Thursday, November 19, 2009

End of Leo Africanus and Bamyeh

This week we come to the end of the story of Hasan, of Leo Africanus. In the year of the Conversa, we learn that the Pope wishes for Hasan to take another wife, Maddalena. He does not particularly want another woman in his life, but Hasan succeeds to the Pope’s will. Something that I found very interesting in this chapter was the character of Julius, the Pope’s cousin. He is the one who introduces the girl, however, he also has a great appreciation for Hasan’s travels. As Hasan recounts, “He[Julius] made me swear that one day I should commit an account of my travels to paper, promising to be my most eager reader”(304). I think it is fascinating that people then and now realized the special quality in Hasan’s experiences and travels. The Pope dies, Hasan leaves Rome and has some more adventurous travels, but the most interesting thing to me was the end of the book, again going back to the idea of family. Sociologically speaking, we see here that the family unit was the most important thing in life. After forty years of exciting travel, all Hasan has the desire to do is to “live long peaceful days in the bosom of my family.”(360). We also see in the end, the emphasis on religion. The last line, “towards the final place where no man is a stranger before the face of the Creator”, solidifies Leo Africanus as above all, a man of faith.
One of the questions I have about this book is the idea that Leo Africanus was truly a convert to Christianity. I believe he converted in order to explore and be able to get into the inner workings of Rome. For example, he refused to shave his beard, which is innately an Islamic tradition. Furthermore, he himself seems to never shake off his Islamic education and is remembered throughout history as an “Islamic scholar”.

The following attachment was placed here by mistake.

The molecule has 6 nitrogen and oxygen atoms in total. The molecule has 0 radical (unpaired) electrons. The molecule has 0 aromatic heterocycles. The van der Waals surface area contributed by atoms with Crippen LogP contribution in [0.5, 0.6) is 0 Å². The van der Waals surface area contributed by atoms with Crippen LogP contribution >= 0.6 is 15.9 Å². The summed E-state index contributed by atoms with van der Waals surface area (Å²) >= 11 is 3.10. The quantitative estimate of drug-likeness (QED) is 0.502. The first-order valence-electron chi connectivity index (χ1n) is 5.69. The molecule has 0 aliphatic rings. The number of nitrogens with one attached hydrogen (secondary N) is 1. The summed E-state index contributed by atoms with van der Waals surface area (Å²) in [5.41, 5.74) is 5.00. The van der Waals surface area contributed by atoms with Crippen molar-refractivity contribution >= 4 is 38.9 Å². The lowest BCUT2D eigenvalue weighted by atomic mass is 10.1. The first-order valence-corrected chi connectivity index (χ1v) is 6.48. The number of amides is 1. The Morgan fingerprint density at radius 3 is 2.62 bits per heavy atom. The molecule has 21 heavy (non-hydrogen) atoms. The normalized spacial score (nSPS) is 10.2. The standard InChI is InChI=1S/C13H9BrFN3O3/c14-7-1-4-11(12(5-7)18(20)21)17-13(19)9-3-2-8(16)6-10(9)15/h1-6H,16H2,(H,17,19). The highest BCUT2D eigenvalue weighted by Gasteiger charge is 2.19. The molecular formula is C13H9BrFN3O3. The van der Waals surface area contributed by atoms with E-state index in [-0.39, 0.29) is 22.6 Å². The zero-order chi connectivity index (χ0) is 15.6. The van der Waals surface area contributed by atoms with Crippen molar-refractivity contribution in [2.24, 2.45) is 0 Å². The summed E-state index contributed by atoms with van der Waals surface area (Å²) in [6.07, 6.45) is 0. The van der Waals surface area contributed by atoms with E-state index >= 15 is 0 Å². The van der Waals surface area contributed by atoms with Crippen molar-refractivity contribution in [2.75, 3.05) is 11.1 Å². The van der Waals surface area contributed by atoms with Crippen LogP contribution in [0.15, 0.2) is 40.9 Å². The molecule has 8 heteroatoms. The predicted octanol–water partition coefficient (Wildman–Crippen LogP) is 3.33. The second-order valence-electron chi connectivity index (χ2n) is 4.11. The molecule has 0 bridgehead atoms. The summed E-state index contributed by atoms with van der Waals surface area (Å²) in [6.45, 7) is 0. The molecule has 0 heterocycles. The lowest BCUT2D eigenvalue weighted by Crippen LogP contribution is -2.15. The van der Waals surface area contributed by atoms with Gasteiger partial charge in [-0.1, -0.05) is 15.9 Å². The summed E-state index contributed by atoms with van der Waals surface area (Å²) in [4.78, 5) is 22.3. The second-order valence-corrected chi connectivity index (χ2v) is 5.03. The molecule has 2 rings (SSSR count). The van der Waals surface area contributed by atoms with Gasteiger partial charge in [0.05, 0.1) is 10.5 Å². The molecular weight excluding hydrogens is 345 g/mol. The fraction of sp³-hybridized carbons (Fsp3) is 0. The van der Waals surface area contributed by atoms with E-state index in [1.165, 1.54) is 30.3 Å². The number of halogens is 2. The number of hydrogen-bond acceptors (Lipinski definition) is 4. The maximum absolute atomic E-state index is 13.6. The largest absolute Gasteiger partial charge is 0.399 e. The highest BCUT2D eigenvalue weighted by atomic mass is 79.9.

The other reading for this week was the article “Global Order and the Historical Structures of Dar Al-Islam” by Bamyeh. This focuses on modernization and colonialism, however, Bamyeh uses the principles of previous Islamic “global structures” to demonstrate how globalized Islamic civilization actually was and to hypothesize if this type of system could be used today in the age of globalization. Bamyeh stresses three principles of Islamic civilization that maintained the vitality of the Muslim world: partial control, free movement, and heteroglossia. Throughout the article, he emphasizes the idea that for these principles to function properly and thrive, the authorities of the system should not have enough power to impose “orthodoxies” on the people. Lastly, he supports the claim that current authoritarian states in the Middle East would not be possible if the Islamic system was not weakened by the effects of Western colonialism.
I found Bamyeh’s reading interesting because I had never read anything about the structure of historical Islamic civilization being used as a model for current global systems. Furthermore, I had never come across the term heteroglossia before and found the explanation fascinating. I also thought the concept of the state being just one aspect of the governing system of society was very logical.

No comments:

Post a Comment